and the competition for those places would also decrease. When a landlord enters the market, they first have to outbid a potential owner-occupier. Through this process they create the demand that they claim to supply. In fact, landlords do not supply housing.

...and prices would go up.

The solution to the housing problems is to build more housing, instead people think taxes and regulations can solve the problem. No amount of taxes and regulations on the existing housing stock will increase the numbers of homes or make them more affordable, short of nationalising housing.

The housing crisis wasn't caused by a lack of housing, however after 15 years it probably has led to a real lack of housing.

Also building is the easiest solution politically, and boosts the economy by creating jobs. So all-in-all, building new houses would be my favoured emergency solution.

Long-term, house building in the face of landlordism and a credit-bubble leads down the path followed by Spain and Ireland.

The real solution is to tax landlords, all landowners actually, until working for a living becomes more profitable than people farming.

Edited by (Blizzard)

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The good landlords will join and the bad ones will be fined.

10,000 landlords to administer is a lot of council hours though. Looks like someone wants a job creation scheme.

All paid from through reduced returns on property

Here comes the long term cyclical trough

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The good landlords will join and the bad ones will be fined.

10,000 landlords to administer is a lot of council hours though. Looks like someone wants a job creation scheme.

Possibly more like a job retention scheme if the council is cutting jobs. No sure this would be massively profitable for the council unless they get in revenue in in other areas as a result.

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You sound rattled, are you a landlord? If you think rent will go up to cover taxes in this economic climate I think you are dreaming. The bottom line is, how much rent a landlord gets is determined by ability to pay (or ability/desire of government to subsidise them) how much they chose to borrow to become a landlord during the "good times" is their problem :lol:

Hardly. I don't put money into the property market. Too risky and illiquid. I am fascinated and worried by the nations addiction to it though.

7000 posts, you know very well that this isn't true. So who are you trying to convince, and why?

You add a tax to the landlord and you will see rent increase to make up for lost gains, or yields or whatever the BTL crowds call it. How is that convincing? If my taxes go up I'll seek out better salary. Whatever are you on about? Yes there are limits, but we are nowhere near them yet. Not by a long shot. Rents will increase, period. Unless you plan on routing the parliament of all the property holding MP's.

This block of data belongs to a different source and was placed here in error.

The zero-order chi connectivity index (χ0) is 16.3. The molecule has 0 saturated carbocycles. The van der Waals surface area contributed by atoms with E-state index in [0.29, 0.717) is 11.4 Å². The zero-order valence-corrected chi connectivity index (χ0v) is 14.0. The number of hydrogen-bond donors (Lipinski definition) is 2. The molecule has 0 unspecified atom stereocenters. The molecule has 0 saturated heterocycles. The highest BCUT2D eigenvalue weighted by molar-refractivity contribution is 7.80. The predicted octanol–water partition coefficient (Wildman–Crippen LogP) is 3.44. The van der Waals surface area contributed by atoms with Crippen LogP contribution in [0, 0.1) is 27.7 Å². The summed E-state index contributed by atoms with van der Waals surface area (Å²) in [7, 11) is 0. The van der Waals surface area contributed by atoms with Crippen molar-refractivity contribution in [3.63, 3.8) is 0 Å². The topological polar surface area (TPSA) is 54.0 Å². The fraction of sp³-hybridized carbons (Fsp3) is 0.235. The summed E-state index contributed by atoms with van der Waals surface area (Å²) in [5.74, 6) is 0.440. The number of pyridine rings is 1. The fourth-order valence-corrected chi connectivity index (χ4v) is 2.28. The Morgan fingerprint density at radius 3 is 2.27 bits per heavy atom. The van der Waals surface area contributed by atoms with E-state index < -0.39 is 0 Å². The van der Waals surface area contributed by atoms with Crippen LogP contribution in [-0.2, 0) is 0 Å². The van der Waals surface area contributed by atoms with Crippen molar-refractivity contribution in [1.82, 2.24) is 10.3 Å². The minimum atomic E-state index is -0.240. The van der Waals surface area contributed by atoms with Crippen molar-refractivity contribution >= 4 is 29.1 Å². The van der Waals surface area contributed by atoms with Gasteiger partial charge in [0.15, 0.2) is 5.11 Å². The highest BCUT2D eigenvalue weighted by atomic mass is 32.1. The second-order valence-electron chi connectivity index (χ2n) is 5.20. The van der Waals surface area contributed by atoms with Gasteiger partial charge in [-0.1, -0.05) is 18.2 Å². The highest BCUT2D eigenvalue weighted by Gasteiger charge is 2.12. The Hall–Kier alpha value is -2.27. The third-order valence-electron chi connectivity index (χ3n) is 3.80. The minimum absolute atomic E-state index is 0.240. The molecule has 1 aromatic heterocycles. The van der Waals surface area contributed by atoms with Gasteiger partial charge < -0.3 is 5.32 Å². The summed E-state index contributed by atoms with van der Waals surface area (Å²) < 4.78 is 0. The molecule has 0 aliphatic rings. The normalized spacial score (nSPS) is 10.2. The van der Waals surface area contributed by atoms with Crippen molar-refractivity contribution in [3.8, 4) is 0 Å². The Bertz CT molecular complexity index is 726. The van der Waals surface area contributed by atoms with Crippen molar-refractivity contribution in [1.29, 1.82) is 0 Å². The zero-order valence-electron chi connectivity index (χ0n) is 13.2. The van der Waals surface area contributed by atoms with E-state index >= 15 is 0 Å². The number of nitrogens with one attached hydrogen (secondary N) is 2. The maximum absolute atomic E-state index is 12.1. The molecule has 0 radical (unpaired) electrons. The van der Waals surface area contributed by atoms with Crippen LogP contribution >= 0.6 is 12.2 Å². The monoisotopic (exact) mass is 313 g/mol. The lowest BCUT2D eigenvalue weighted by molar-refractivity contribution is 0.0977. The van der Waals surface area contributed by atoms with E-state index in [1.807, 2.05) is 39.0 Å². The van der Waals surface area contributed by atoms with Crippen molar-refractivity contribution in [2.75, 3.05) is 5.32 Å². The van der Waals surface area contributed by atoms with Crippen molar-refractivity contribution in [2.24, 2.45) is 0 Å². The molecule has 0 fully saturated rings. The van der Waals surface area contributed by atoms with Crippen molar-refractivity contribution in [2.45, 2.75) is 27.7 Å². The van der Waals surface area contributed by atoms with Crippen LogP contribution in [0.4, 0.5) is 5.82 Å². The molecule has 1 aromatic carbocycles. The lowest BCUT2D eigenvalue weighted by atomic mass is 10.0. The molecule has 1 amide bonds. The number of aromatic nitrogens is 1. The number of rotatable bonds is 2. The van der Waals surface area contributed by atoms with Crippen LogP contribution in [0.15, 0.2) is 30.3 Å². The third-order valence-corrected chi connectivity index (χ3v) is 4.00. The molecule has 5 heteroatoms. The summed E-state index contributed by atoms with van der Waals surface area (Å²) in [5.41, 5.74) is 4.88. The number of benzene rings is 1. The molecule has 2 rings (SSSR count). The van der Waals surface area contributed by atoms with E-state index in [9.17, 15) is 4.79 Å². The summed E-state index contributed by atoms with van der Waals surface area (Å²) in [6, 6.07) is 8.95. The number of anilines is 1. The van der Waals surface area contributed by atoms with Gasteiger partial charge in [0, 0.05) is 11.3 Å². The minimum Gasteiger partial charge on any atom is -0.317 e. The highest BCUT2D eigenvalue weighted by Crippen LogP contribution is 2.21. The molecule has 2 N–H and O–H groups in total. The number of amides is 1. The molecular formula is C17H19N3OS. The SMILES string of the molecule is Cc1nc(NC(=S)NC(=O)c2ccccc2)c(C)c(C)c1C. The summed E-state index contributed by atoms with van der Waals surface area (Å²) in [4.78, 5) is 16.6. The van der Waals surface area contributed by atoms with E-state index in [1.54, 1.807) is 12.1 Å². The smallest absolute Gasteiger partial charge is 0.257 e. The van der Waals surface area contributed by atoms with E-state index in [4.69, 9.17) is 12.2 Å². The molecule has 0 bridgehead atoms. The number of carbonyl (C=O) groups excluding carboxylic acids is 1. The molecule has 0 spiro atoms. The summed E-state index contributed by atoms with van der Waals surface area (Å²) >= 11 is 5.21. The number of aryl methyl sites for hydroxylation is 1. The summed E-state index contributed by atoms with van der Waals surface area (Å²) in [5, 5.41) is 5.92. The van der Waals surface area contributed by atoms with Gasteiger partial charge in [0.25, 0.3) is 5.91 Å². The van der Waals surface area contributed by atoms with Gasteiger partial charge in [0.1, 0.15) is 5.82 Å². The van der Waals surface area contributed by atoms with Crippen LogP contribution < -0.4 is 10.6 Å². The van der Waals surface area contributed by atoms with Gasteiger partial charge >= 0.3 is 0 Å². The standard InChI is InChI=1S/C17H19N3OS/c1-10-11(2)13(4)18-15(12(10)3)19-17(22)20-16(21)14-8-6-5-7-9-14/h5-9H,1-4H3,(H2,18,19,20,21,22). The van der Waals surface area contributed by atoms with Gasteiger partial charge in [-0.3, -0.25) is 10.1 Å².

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Call it a landlords tax if you like but BTL is a business but one not usually subject to a business rate.

If the BTL was a shop instead of a flat or house it would automatically have an additional level of taxation anyway.

I know of a few places where people 'live above the shop/business', where they have to pay both a domestic rate and a business rate.

Registration schemes are just levelling the playing field when you look at it like that but has the added value of flushing out the slumlords!!

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Hardly. I don't put money into the property market. Too risky and illiquid. I am fascinated and worried by the nations addiction to it though.

You add a tax to the landlord and you will see rent increase to make up for lost gains, or yields or whatever the BTL crowds call it. How is that convincing? If my taxes go up I'll seek out better salary. Whatever are you on about? Yes there are limits, but we are nowhere near them yet. Not by a long shot. Rents will increase, period. Unless you plan on routing the parliament of all the property holding MP's.

If landlords could increase rent to pay for a new tax, why don't they increase it right now to pay for a new jag?

What are they waiting for?

Edited by (Blizzard)

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You add a tax to the landlord and you will see rent increase to make up for lost gains, or yields or whatever the BTL crowds call it. How is that convincing? If my taxes go up I'll seek out better salary. Whatever are you on about? Yes there are limits, but we are nowhere near them yet. Not by a long shot. Rents will increase, period. Unless you plan on routing the parliament of all the property holding MP's.

Percentage of income spent on rent is already over 70% in Brent, how much higher do you think that could go exactly?

http://www.bbc.co.uk/news/uk-england-london-20943576

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Waltham Forest - no doubt observing the success of the scheme next door in Newham - are currently consulting on introducing a similar licensing scheme.

If anyone wishes to see more detail the consultation homepage is here

http://www.walthamforest.gov.uk/Pages/News/selective-licensing.aspx

There is also online questionnaire which people can complete to comment on the plans which closes on 24 Jan.